A few days ago, a friend asked me: how do you design an online community? I thought about it for a few minutes and said, “the same way you design a university campus.”
Here’s the thing. Off and online communities really aren’t that different. Just like it’s true social media existed eons before Facebook, the best way to set up an online community is the way you’d set up an offline one. In order for an online community to operate like, well, a community, you first need a central place for people to go to, such as the student center. This is where people can go to get the latest information, get a campus map, can ask for help, and can meet a few people that can show them around. Once they know where the campus hub is, it’s a little easier to navigate to the other areas on campus, such as their dorm where they can stake out their own territory, or their classrooms, where they will learn, help others, and participate in conversations.
Do you see where I am going with this?
Here’s a picture of my alma mater campus to give you a nice visual.
Another interesting point to remember, is that just like college campuses evolve, so do communities. What should start off small, slow, and steady, might one day (although not necessary) become much larger and split off and propagate other mini-communities. When considering how to design your online community, it is crucial to take into account the lifecycle of a community so you build it on a platform that can accommodate evolution and change. Here’s a fantastic summary of what happens when your community grows up by Douglas Atkin (see image below as well).
The most important takeaway of my comparison of an online community to a college campus is the notion that when someone comes to an online community, they need to feel in a virtual way there is a place for them to perform different activities. There is a central place to see the latest information, meet new people, and ask questions. Also, it’s important for each person to have a place to go back to that operates as their own little space. This is why it is very important in online communities for members to have a profile page of their own, or at least an identity others can connect with and a safe way to interact. To me, the main differentiator between an online community and simply a social place (a Facebook fan page for example) is that in an online community, the main driver is for members to connect, learn from each other, and fuel the evolution of the community.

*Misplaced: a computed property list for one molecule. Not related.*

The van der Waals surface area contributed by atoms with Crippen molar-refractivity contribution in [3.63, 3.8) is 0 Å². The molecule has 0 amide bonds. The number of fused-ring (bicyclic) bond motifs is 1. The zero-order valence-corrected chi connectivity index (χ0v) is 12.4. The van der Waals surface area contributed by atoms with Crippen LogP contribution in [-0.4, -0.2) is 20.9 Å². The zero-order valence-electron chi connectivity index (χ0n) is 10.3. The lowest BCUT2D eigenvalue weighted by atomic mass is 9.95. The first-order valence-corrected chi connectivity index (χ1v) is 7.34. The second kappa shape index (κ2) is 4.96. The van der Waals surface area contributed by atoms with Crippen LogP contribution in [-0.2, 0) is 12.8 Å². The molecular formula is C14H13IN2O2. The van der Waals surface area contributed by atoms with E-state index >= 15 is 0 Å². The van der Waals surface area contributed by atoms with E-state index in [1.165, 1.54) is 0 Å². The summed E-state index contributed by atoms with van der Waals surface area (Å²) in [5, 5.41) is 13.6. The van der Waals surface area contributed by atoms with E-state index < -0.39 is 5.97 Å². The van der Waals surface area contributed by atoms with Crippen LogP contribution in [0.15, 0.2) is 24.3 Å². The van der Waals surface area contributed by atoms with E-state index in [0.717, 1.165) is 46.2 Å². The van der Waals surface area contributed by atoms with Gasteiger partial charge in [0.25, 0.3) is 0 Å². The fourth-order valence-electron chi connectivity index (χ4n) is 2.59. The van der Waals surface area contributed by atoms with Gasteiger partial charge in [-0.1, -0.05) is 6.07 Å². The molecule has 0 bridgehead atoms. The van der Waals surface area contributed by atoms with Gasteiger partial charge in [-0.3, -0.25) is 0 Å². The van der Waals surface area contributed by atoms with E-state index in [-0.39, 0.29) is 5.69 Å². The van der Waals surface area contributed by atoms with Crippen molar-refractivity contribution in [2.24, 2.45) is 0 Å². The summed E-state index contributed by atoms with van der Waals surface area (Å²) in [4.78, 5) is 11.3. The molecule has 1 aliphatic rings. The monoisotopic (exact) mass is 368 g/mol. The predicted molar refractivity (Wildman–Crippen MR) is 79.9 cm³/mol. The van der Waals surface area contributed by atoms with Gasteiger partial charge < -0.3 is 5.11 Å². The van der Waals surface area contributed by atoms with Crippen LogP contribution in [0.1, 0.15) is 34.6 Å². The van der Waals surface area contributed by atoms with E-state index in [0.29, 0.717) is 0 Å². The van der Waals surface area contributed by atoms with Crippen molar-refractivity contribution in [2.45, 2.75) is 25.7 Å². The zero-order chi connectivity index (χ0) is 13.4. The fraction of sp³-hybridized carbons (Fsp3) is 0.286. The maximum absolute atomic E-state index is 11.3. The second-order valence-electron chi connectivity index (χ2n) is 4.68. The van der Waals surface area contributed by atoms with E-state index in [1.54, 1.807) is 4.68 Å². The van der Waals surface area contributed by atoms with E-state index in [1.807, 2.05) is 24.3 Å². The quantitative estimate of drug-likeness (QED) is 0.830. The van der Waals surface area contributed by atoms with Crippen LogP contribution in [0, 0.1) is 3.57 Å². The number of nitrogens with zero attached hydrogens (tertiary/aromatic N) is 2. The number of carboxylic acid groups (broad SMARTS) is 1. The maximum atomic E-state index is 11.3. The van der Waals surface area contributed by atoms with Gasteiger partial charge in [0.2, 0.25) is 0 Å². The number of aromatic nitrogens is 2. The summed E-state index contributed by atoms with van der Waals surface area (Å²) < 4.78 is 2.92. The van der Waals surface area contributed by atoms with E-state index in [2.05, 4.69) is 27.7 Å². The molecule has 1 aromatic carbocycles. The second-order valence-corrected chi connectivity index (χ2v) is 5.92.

So, now that you have a visual about how an online community might be laid out, and the understanding of how online communities grow and evolve, what, specifically, do you build into an online community? Other than abstract metaphors such as dorms, a student center, a cafeteria, and classrooms.
Check out this other post by Douglas Atkin called What Are the Best Features for Community Making? He does an excellent job summarizing this. You can also simply check out a rocking community of 60,000+ members such as GovLoop to see a lot of the elements I discuss in action and make your own checklist.
A final point to consider is that a true online community certainly doesn’t exist just within the walls of its physical structure. In fact, quite the opposite is true. Your community extends much further than simply a blog post interaction that happens on your technical platform. A community — whether online or offline — is about engagement and interaction, and in this sense, defining a community or measuring the success of a community can be difficult, especially with its ever-evolving and growing nature.